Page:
The Naga government got away with false promises after false promise made to the HC and the SC that they would obey the constitutional mandate. As far back as 2009, after issuing a notice calling for fresh elections, elections were not held on some pretext or the other. The cabinet overruled the decision of the Election Commission (EC) of Nagaland deciding to hold elections in that year itself. The term of the members of the municipalities and town councils expired in 2010 and the councils automatically dissolved. The then minister, urban development, stated that reservation for women “would create confusion and also a divided house”. The chief minister’s speech in 2010 said that elections with 33% reservation for women could not be held “due to stiff opposition to the provision for women’s reservation”. He then announced that a decision had been taken to “postpone the municipal elections for some time”. He also informed that “this decision was taken after consultation with the tribal Ho-Hos”. He ended by “assuring everyone that the state government was committed to holding municipal elections soon”. This assurance given in 2010 has not been implemented yet.

In 2011, a single judge of the Guwahati HC set aside the cabinet decision of 2009 postponing the elections and rubbished the claim of the opponents of women reservation that Article 371-A of the Constitution did not allow for reservation for women because reservation was contrary to the customs of the people of Nagaland. No prevailing customs in Nagaland could be demonstrated then nor can it be so shown even today. However, this casual excuse resulted in postponement of elections for 15 years. Nagaland was the only state that remained defiant in the face of the constitutional provision contained in Article 243-T for 33% reservation for women.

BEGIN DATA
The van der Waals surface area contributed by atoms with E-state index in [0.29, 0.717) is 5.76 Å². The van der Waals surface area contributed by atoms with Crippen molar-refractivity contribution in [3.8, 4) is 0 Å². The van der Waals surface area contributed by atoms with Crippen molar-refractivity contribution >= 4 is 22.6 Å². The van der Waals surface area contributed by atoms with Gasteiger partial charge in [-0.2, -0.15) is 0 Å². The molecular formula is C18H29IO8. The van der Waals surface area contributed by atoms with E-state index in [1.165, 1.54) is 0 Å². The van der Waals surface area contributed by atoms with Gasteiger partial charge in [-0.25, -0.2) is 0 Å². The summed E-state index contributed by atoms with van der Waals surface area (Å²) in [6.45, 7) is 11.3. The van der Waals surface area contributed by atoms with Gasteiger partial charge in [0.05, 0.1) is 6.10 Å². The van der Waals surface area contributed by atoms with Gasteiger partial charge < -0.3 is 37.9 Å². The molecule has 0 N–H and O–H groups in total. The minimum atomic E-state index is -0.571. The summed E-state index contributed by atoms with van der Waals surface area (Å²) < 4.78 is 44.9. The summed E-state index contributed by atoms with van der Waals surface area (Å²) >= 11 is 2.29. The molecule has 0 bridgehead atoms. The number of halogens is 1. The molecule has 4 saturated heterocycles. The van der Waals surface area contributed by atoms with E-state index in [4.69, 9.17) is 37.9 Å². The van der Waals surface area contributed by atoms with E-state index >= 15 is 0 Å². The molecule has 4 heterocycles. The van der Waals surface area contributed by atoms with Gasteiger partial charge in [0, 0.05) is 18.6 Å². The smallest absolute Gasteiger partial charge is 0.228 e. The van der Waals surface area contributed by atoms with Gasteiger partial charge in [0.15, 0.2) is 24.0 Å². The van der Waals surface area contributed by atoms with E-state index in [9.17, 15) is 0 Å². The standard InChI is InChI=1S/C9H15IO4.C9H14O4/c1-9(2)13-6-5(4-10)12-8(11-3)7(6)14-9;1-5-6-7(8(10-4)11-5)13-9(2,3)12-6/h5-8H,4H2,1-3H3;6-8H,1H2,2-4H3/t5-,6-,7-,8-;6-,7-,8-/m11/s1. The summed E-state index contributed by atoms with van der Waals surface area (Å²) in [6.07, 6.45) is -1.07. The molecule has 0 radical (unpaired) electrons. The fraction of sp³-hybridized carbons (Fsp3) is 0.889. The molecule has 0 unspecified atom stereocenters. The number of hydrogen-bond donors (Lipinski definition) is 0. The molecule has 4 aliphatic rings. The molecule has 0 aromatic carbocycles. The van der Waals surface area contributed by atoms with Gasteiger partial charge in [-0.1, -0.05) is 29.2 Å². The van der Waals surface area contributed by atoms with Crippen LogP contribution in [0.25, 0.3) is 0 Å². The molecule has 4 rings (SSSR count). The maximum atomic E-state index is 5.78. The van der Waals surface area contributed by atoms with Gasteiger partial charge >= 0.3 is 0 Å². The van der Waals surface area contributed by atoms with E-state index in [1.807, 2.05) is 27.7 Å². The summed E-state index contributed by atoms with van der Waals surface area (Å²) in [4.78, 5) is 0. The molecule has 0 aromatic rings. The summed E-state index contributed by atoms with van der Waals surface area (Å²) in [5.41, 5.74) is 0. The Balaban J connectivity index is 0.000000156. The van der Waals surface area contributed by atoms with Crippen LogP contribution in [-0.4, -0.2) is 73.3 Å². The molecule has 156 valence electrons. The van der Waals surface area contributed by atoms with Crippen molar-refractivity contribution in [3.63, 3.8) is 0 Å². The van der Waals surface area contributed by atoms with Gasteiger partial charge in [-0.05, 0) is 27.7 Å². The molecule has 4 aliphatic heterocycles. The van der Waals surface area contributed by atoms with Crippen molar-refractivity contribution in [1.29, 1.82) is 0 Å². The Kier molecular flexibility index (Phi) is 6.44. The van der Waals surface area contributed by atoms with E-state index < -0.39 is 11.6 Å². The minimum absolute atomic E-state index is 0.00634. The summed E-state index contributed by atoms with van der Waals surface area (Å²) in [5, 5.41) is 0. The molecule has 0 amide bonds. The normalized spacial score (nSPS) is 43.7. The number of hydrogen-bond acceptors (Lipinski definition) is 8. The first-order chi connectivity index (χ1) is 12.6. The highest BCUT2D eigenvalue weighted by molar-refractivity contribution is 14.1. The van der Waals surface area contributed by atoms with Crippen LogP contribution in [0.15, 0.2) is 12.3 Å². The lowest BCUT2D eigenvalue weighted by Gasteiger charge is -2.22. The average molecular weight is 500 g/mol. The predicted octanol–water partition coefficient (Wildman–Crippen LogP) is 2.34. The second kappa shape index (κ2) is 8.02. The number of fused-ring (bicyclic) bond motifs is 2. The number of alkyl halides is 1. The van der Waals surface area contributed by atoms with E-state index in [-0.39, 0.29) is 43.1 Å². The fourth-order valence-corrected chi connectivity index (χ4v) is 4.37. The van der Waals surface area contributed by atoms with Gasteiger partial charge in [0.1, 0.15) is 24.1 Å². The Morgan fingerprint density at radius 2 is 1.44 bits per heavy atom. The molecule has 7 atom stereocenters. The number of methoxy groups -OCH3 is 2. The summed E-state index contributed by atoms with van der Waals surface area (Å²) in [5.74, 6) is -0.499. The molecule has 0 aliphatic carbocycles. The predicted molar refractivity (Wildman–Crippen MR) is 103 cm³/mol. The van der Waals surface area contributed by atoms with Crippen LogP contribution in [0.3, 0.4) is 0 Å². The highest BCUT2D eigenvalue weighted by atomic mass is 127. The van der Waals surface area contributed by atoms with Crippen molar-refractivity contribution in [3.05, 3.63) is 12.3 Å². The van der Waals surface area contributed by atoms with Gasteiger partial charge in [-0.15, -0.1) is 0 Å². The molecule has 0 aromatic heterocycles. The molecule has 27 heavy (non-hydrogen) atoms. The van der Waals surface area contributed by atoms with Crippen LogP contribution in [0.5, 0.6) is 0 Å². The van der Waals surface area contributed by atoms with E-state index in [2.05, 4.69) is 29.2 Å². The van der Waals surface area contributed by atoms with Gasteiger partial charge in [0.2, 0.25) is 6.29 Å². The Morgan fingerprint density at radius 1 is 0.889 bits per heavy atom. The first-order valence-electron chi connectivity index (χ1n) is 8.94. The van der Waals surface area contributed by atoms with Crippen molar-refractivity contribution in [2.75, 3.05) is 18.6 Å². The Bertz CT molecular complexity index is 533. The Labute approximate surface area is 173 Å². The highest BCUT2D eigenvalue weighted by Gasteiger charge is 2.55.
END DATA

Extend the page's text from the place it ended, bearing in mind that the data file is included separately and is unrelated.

When an additional excuse was given that the situation had become critical because of the threat of violence by certain tribal organisations, the HC held that “no special, emergent or unforeseen circumstance had been proved to avoid holding of elections”.

Even after this binding order the state filed an application in the HC informing the court that “the state has received various representations/memorandums from Naga Ho-Hos, Eastern Naga Peoples Organisations and different tribal organisations. There is a serious apprehension that the law and order situation will be disturbed in the light of the grievances expressed by various sections of Naga society.” Thus, “in view of the strong resentment and opposition the state assembly applied to the High Court for permission to implement the order for elections to be held only after a select committee reviewed the provision for 33% reservation for women.”